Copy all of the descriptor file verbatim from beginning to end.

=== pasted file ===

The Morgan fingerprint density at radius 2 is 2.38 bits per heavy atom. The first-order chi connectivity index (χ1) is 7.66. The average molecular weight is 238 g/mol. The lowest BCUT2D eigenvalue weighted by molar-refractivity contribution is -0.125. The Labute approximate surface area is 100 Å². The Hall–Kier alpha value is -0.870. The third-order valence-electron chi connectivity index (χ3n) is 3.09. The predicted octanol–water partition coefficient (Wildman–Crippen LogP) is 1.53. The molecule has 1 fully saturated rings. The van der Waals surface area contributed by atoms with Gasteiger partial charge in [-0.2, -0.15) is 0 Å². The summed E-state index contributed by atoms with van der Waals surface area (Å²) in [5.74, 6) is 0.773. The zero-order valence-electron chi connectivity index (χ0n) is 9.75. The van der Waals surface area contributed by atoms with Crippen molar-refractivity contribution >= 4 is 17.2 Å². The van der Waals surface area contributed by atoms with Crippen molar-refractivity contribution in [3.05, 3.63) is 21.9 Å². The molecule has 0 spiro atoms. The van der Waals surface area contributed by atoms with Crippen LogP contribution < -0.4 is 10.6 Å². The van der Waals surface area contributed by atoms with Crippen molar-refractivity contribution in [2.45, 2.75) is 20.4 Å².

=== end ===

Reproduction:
The Morgan fingerprint density at radius 2 is 2.38 bits per heavy atom. The first-order chi connectivity index (χ1) is 7.66. The average molecular weight is 238 g/mol. The lowest BCUT2D eigenvalue weighted by molar-refractivity contribution is -0.125. The Labute approximate surface area is 100 Å². The Hall–Kier alpha value is -0.870. The third-order valence-electron chi connectivity index (χ3n) is 3.09. The predicted octanol–water partition coefficient (Wildman–Crippen LogP) is 1.53. The molecule has 1 fully saturated rings. The van der Waals surface area contributed by atoms with Gasteiger partial charge in [-0.2, -0.15) is 0 Å². The summed E-state index contributed by atoms with van der Waals surface area (Å²) in [5.74, 6) is 0.773. The zero-order valence-electron chi connectivity index (χ0n) is 9.75. The van der Waals surface area contributed by atoms with Crippen molar-refractivity contribution >= 4 is 17.2 Å². The van der Waals surface area contributed by atoms with Crippen molar-refractivity contribution in [3.05, 3.63) is 21.9 Å². The molecule has 0 spiro atoms. The van der Waals surface area contributed by atoms with Crippen LogP contribution < -0.4 is 10.6 Å². The van der Waals surface area contributed by atoms with Crippen molar-refractivity contribution in [2.45, 2.75) is 20.4 Å².